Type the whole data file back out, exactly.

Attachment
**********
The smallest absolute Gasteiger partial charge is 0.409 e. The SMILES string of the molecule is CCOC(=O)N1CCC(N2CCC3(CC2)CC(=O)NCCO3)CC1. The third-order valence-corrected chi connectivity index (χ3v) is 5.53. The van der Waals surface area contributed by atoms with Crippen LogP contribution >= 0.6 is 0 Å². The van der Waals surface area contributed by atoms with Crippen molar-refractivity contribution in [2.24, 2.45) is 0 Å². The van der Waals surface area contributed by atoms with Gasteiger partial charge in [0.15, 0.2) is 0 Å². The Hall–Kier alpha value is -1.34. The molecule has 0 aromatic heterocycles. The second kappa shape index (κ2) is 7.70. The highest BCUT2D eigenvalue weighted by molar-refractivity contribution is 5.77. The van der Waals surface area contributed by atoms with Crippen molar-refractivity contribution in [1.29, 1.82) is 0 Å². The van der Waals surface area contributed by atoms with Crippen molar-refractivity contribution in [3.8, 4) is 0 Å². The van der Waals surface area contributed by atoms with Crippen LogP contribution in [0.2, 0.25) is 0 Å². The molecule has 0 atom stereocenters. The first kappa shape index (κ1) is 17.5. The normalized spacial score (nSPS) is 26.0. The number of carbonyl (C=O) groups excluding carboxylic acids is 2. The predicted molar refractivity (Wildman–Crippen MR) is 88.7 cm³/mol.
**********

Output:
The smallest absolute Gasteiger partial charge is 0.409 e. The SMILES string of the molecule is CCOC(=O)N1CCC(N2CCC3(CC2)CC(=O)NCCO3)CC1. The third-order valence-corrected chi connectivity index (χ3v) is 5.53. The van der Waals surface area contributed by atoms with Crippen LogP contribution >= 0.6 is 0 Å². The van der Waals surface area contributed by atoms with Crippen molar-refractivity contribution in [2.24, 2.45) is 0 Å². The van der Waals surface area contributed by atoms with Gasteiger partial charge in [0.15, 0.2) is 0 Å². The Hall–Kier alpha value is -1.34. The molecule has 0 aromatic heterocycles. The second kappa shape index (κ2) is 7.70. The highest BCUT2D eigenvalue weighted by molar-refractivity contribution is 5.77. The van der Waals surface area contributed by atoms with Crippen molar-refractivity contribution in [1.29, 1.82) is 0 Å². The van der Waals surface area contributed by atoms with Crippen molar-refractivity contribution in [3.8, 4) is 0 Å². The van der Waals surface area contributed by atoms with Crippen LogP contribution in [0.2, 0.25) is 0 Å². The molecule has 0 atom stereocenters. The first kappa shape index (κ1) is 17.5. The normalized spacial score (nSPS) is 26.0. The number of carbonyl (C=O) groups excluding carboxylic acids is 2. The predicted molar refractivity (Wildman–Crippen MR) is 88.7 cm³/mol.